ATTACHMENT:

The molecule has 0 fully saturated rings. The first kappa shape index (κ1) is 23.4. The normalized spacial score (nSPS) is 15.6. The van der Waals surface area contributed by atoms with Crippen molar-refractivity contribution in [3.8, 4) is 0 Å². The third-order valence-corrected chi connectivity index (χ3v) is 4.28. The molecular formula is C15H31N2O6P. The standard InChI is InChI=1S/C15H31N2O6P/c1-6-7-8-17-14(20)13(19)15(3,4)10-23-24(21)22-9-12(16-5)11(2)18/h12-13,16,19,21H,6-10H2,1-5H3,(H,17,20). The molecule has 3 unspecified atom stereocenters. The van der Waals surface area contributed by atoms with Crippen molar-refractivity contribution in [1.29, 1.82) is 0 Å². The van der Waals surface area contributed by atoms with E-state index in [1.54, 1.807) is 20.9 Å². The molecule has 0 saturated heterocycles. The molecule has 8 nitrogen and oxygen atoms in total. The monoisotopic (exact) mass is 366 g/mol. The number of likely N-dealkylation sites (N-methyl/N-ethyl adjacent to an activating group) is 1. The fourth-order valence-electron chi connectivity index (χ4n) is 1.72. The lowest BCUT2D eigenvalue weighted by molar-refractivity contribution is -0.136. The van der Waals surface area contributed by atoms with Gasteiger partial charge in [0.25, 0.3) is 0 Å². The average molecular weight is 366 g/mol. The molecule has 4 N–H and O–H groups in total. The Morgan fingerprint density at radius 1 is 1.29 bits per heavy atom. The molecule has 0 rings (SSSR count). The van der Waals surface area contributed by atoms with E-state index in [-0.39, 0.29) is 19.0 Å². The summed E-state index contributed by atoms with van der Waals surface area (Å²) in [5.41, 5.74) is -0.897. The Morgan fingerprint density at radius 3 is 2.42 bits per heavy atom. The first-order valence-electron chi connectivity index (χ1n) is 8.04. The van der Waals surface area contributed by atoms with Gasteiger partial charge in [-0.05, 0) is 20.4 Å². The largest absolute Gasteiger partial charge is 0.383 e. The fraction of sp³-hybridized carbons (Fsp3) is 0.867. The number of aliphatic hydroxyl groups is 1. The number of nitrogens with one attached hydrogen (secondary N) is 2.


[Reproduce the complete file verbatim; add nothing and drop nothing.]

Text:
The molecule has 0 fully saturated rings. The first kappa shape index (κ1) is 23.4. The normalized spacial score (nSPS) is 15.6. The van der Waals surface area contributed by atoms with Crippen molar-refractivity contribution in [3.8, 4) is 0 Å². The third-order valence-corrected chi connectivity index (χ3v) is 4.28. The molecular formula is C15H31N2O6P. The standard InChI is InChI=1S/C15H31N2O6P/c1-6-7-8-17-14(20)13(19)15(3,4)10-23-24(21)22-9-12(16-5)11(2)18/h12-13,16,19,21H,6-10H2,1-5H3,(H,17,20). The molecule has 3 unspecified atom stereocenters. The van der Waals surface area contributed by atoms with Crippen molar-refractivity contribution in [1.29, 1.82) is 0 Å². The van der Waals surface area contributed by atoms with E-state index in [1.54, 1.807) is 20.9 Å². The molecule has 0 saturated heterocycles. The molecule has 8 nitrogen and oxygen atoms in total. The monoisotopic (exact) mass is 366 g/mol. The number of likely N-dealkylation sites (N-methyl/N-ethyl adjacent to an activating group) is 1. The fourth-order valence-electron chi connectivity index (χ4n) is 1.72. The lowest BCUT2D eigenvalue weighted by molar-refractivity contribution is -0.136. The van der Waals surface area contributed by atoms with Gasteiger partial charge in [0.25, 0.3) is 0 Å². The average molecular weight is 366 g/mol. The molecule has 4 N–H and O–H groups in total. The Morgan fingerprint density at radius 1 is 1.29 bits per heavy atom. The molecule has 0 rings (SSSR count). The van der Waals surface area contributed by atoms with E-state index in [-0.39, 0.29) is 19.0 Å². The summed E-state index contributed by atoms with van der Waals surface area (Å²) in [5.41, 5.74) is -0.897. The Morgan fingerprint density at radius 3 is 2.42 bits per heavy atom. The first-order valence-electron chi connectivity index (χ1n) is 8.04. The van der Waals surface area contributed by atoms with Gasteiger partial charge in [-0.05, 0) is 20.4 Å². The largest absolute Gasteiger partial charge is 0.383 e. The fraction of sp³-hybridized carbons (Fsp3) is 0.867. The number of aliphatic hydroxyl groups is 1. The number of nitrogens with one attached hydrogen (secondary N) is 2.